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Exploring materiality: Advancing tectonic understanding through large-scale reproduction in two and three dimensions

Davidson, Clare

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Clare Davidson Clare.Davidson@uwe.ac.uk
Senior Lecturer in Architecture Technology



Abstract

The first year of architectural education marks a period of foundational exploration, where students encounter a multitude of firsts and advance quickly. It marks their first exposure to design briefs and concepts, diagramming techniques, and the application of new drawing conventions. Additionally, it’s a phase where we endeavour to develop good designers with a comprehensive understanding of a world of complex architectural technology – a realm which is often entirely novel to students transitioning from higher education.

At UWE Bristol, the Design Studio 1 module grapples with these very challenges, guiding an inter-disciplinary cohort of over 200 students across five distinct architecture-related programmes. Project 2; Materiality aims to acquaint students with architectural technology and detailing through a deep learning approach or experiential learning – a pedagogical approach which is central to design studio education that helps foster critical engagement. The overarching aim with this project is to quickly advance students’ initial understanding of building technologies in architecture.

This year, the module team at UWE Bristol collaborated with a pilot group to manually generate 45 diverse study groups tasked with this collaborative project. While acknowledging the preference among students for self-selection of groups, the team were interested in exploring how varied perspectives and cultural backgrounds might influence cognitive and behavioural engagement, student attitudes and project outcomes.

Students visited one of eight architecturally inspiring buildings around Bristol, each group tasked with selecting a 4m x 2m x 2m study area around the building’s perimeter. Their mission was to study the ‘materiality’ of their assigned building; investigating its structural framework, construction methods, and the diverse range of materials used. Students completed measured drawings of the existing building and began understanding the rationale behind material selection and exactly how these materials had been assembled.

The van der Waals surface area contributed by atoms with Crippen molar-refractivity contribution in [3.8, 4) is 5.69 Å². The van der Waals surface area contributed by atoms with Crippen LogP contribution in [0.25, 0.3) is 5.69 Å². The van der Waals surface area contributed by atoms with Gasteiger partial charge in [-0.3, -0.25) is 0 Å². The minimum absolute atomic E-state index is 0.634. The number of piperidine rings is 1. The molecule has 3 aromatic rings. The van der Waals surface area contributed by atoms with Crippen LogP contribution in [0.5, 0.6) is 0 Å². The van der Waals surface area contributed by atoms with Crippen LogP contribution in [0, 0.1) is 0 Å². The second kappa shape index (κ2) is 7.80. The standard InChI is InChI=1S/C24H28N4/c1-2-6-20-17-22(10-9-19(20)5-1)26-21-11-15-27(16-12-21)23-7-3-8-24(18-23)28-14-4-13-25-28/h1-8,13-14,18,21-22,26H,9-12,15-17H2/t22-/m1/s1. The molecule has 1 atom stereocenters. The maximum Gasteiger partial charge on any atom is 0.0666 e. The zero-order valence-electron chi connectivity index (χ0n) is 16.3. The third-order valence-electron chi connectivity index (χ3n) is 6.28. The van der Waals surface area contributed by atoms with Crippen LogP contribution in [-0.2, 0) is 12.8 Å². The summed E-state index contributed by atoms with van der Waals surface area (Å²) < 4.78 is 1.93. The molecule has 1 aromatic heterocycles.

Each group produced a hand-drawn representation of their study area at 1:2 scale, leaving no details unexplored. Furthermore, the groups designed and built a tectonic model of their study area at 1:10 scale using materials with similar behavioural characteristics. Finally, students developed an individual axonometric drawing illustrating the structural components of the broader building.

Students thoroughly enjoyed the process of creating the 1:2 detailed drawings. Many realised that the most effective approach involved methodically building the detail on paper, piecemeal, akin to real-life construction. It became apparent, that the process of inquiry and iteration was far more extensive than the part that transformed this drawing into a ‘work of art’ that would be displayed from floor to ceiling, during the review.

Students emerged with honed teamwork skills and a deeper awareness of their individual strengths and weaknesses. Furthermore, they had significantly advanced their comprehension of tectonics and constructability; within the architectural typologies they had explored. They soon grasped the value of crafting a large-scale model, or ‘prototype’ as an effective mechanism for learning, facilitating their exploration of construction techniques, structural assembly, and material behaviour.

The project was not devoid of logistical and behavioural challenges, with some students experiencing miscommunications or misaligned expectations- possibly exacerbated by the diversity of the study groups.

Presentation Conference Type Conference Paper (unpublished)
Conference Name TECHNICA 2 Convention
Start Date May 1, 2024
End Date May 1, 2024
Deposit Date Jun 28, 2024
Publicly Available Date Jun 28, 2024
Public URL https://uwe-repository.worktribe.com/output/12044392

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